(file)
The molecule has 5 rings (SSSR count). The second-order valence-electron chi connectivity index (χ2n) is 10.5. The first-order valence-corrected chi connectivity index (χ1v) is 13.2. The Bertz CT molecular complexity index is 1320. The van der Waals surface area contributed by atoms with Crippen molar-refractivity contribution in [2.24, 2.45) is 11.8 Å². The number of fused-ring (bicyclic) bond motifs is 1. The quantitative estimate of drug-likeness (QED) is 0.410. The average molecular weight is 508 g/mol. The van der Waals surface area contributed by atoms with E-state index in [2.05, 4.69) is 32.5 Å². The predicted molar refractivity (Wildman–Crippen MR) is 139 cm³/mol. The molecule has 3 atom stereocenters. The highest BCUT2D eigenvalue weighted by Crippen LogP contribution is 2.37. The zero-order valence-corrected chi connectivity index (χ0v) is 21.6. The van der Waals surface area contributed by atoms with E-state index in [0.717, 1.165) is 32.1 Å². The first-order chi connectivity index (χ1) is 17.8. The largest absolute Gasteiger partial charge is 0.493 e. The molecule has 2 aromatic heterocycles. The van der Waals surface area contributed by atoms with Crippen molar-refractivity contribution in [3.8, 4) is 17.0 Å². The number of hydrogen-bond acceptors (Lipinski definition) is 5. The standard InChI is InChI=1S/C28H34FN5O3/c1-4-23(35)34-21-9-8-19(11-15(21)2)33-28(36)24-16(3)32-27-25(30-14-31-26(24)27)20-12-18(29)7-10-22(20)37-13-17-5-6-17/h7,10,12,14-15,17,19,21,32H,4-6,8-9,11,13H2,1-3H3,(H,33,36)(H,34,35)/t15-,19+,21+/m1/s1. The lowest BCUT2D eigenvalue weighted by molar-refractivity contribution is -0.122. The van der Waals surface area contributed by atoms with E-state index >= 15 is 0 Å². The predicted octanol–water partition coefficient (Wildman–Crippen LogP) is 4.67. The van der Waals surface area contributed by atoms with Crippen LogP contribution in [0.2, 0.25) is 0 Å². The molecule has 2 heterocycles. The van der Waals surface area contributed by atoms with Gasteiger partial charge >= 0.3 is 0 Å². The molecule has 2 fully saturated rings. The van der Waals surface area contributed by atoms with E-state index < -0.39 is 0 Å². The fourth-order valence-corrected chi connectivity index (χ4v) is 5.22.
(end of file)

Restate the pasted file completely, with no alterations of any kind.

The molecule has 5 rings (SSSR count). The second-order valence-electron chi connectivity index (χ2n) is 10.5. The first-order valence-corrected chi connectivity index (χ1v) is 13.2. The Bertz CT molecular complexity index is 1320. The van der Waals surface area contributed by atoms with Crippen molar-refractivity contribution in [2.24, 2.45) is 11.8 Å². The number of fused-ring (bicyclic) bond motifs is 1. The quantitative estimate of drug-likeness (QED) is 0.410. The average molecular weight is 508 g/mol. The van der Waals surface area contributed by atoms with E-state index in [2.05, 4.69) is 32.5 Å². The predicted molar refractivity (Wildman–Crippen MR) is 139 cm³/mol. The molecule has 3 atom stereocenters. The highest BCUT2D eigenvalue weighted by Crippen LogP contribution is 2.37. The zero-order valence-corrected chi connectivity index (χ0v) is 21.6. The van der Waals surface area contributed by atoms with E-state index in [0.717, 1.165) is 32.1 Å². The first-order chi connectivity index (χ1) is 17.8. The largest absolute Gasteiger partial charge is 0.493 e. The molecule has 2 aromatic heterocycles. The van der Waals surface area contributed by atoms with Crippen molar-refractivity contribution in [3.8, 4) is 17.0 Å². The number of hydrogen-bond acceptors (Lipinski definition) is 5. The standard InChI is InChI=1S/C28H34FN5O3/c1-4-23(35)34-21-9-8-19(11-15(21)2)33-28(36)24-16(3)32-27-25(30-14-31-26(24)27)20-12-18(29)7-10-22(20)37-13-17-5-6-17/h7,10,12,14-15,17,19,21,32H,4-6,8-9,11,13H2,1-3H3,(H,33,36)(H,34,35)/t15-,19+,21+/m1/s1. The lowest BCUT2D eigenvalue weighted by molar-refractivity contribution is -0.122. The van der Waals surface area contributed by atoms with E-state index >= 15 is 0 Å². The predicted octanol–water partition coefficient (Wildman–Crippen LogP) is 4.67. The van der Waals surface area contributed by atoms with Crippen LogP contribution in [0.2, 0.25) is 0 Å². The molecule has 2 heterocycles. The van der Waals surface area contributed by atoms with Gasteiger partial charge >= 0.3 is 0 Å². The molecule has 2 fully saturated rings. The van der Waals surface area contributed by atoms with E-state index < -0.39 is 0 Å². The fourth-order valence-corrected chi connectivity index (χ4v) is 5.22.